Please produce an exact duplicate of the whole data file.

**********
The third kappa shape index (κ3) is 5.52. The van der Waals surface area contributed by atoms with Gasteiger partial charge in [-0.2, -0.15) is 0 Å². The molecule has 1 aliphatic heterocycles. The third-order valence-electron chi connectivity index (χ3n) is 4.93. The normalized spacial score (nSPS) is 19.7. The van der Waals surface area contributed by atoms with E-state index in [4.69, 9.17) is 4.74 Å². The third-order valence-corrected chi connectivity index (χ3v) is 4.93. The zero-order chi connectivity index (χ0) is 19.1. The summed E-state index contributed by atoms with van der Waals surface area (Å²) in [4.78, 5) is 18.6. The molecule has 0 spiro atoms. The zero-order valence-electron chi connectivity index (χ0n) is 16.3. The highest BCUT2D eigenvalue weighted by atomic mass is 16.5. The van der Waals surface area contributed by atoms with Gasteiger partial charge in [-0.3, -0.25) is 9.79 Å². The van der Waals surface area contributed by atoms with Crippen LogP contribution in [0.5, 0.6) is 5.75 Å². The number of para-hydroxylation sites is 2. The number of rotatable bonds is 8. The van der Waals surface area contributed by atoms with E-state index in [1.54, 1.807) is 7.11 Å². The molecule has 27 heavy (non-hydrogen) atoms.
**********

The third kappa shape index (κ3) is 5.52. The van der Waals surface area contributed by atoms with Gasteiger partial charge in [-0.2, -0.15) is 0 Å². The molecule has 1 aliphatic heterocycles. The third-order valence-electron chi connectivity index (χ3n) is 4.93. The normalized spacial score (nSPS) is 19.7. The van der Waals surface area contributed by atoms with E-state index in [4.69, 9.17) is 4.74 Å². The third-order valence-corrected chi connectivity index (χ3v) is 4.93. The zero-order chi connectivity index (χ0) is 19.1. The summed E-state index contributed by atoms with van der Waals surface area (Å²) in [4.78, 5) is 18.6. The molecule has 0 spiro atoms. The zero-order valence-electron chi connectivity index (χ0n) is 16.3. The highest BCUT2D eigenvalue weighted by atomic mass is 16.5. The van der Waals surface area contributed by atoms with Gasteiger partial charge in [-0.3, -0.25) is 9.79 Å². The van der Waals surface area contributed by atoms with Crippen LogP contribution in [0.5, 0.6) is 5.75 Å². The number of para-hydroxylation sites is 2. The number of rotatable bonds is 8. The van der Waals surface area contributed by atoms with E-state index in [1.54, 1.807) is 7.11 Å². The molecule has 27 heavy (non-hydrogen) atoms.